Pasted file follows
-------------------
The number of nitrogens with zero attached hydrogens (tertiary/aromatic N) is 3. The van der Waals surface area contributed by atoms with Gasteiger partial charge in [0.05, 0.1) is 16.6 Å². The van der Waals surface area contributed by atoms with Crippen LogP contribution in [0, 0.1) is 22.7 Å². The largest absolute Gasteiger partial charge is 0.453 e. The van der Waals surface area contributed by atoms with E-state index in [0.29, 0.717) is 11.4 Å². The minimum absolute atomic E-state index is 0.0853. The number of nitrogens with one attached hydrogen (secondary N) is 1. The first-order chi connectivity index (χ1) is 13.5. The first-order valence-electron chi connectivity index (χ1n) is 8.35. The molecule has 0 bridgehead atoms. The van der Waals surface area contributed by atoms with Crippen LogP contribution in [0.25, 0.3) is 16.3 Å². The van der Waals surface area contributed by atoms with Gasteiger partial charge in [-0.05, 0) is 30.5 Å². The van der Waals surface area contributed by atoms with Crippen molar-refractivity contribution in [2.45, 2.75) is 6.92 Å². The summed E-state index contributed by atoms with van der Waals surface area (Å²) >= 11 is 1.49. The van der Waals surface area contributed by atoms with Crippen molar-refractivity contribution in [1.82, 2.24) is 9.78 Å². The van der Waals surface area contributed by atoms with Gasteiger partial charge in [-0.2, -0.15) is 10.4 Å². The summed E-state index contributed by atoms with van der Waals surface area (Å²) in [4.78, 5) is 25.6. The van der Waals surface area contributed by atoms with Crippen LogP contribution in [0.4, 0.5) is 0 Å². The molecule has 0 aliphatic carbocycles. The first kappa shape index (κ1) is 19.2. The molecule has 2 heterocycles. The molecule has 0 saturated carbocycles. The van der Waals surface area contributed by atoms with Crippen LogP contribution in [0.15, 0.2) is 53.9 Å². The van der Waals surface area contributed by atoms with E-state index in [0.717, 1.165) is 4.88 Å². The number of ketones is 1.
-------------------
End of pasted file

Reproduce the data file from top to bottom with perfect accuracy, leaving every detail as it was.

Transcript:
The number of nitrogens with zero attached hydrogens (tertiary/aromatic N) is 3. The van der Waals surface area contributed by atoms with Gasteiger partial charge in [0.05, 0.1) is 16.6 Å². The van der Waals surface area contributed by atoms with Crippen LogP contribution in [0, 0.1) is 22.7 Å². The largest absolute Gasteiger partial charge is 0.453 e. The van der Waals surface area contributed by atoms with E-state index in [0.29, 0.717) is 11.4 Å². The minimum absolute atomic E-state index is 0.0853. The number of nitrogens with one attached hydrogen (secondary N) is 1. The first-order chi connectivity index (χ1) is 13.5. The first-order valence-electron chi connectivity index (χ1n) is 8.35. The molecule has 0 bridgehead atoms. The van der Waals surface area contributed by atoms with Crippen LogP contribution in [0.25, 0.3) is 16.3 Å². The van der Waals surface area contributed by atoms with Gasteiger partial charge in [-0.05, 0) is 30.5 Å². The van der Waals surface area contributed by atoms with Crippen molar-refractivity contribution in [2.45, 2.75) is 6.92 Å². The summed E-state index contributed by atoms with van der Waals surface area (Å²) >= 11 is 1.49. The van der Waals surface area contributed by atoms with Crippen molar-refractivity contribution in [1.82, 2.24) is 9.78 Å². The van der Waals surface area contributed by atoms with Gasteiger partial charge in [-0.2, -0.15) is 10.4 Å². The summed E-state index contributed by atoms with van der Waals surface area (Å²) in [4.78, 5) is 25.6. The van der Waals surface area contributed by atoms with Crippen LogP contribution in [0.4, 0.5) is 0 Å². The molecule has 0 aliphatic carbocycles. The first kappa shape index (κ1) is 19.2. The molecule has 2 heterocycles. The molecule has 0 saturated carbocycles. The van der Waals surface area contributed by atoms with Crippen LogP contribution in [0.15, 0.2) is 53.9 Å². The van der Waals surface area contributed by atoms with E-state index in [0.717, 1.165) is 4.88 Å². The number of ketones is 1.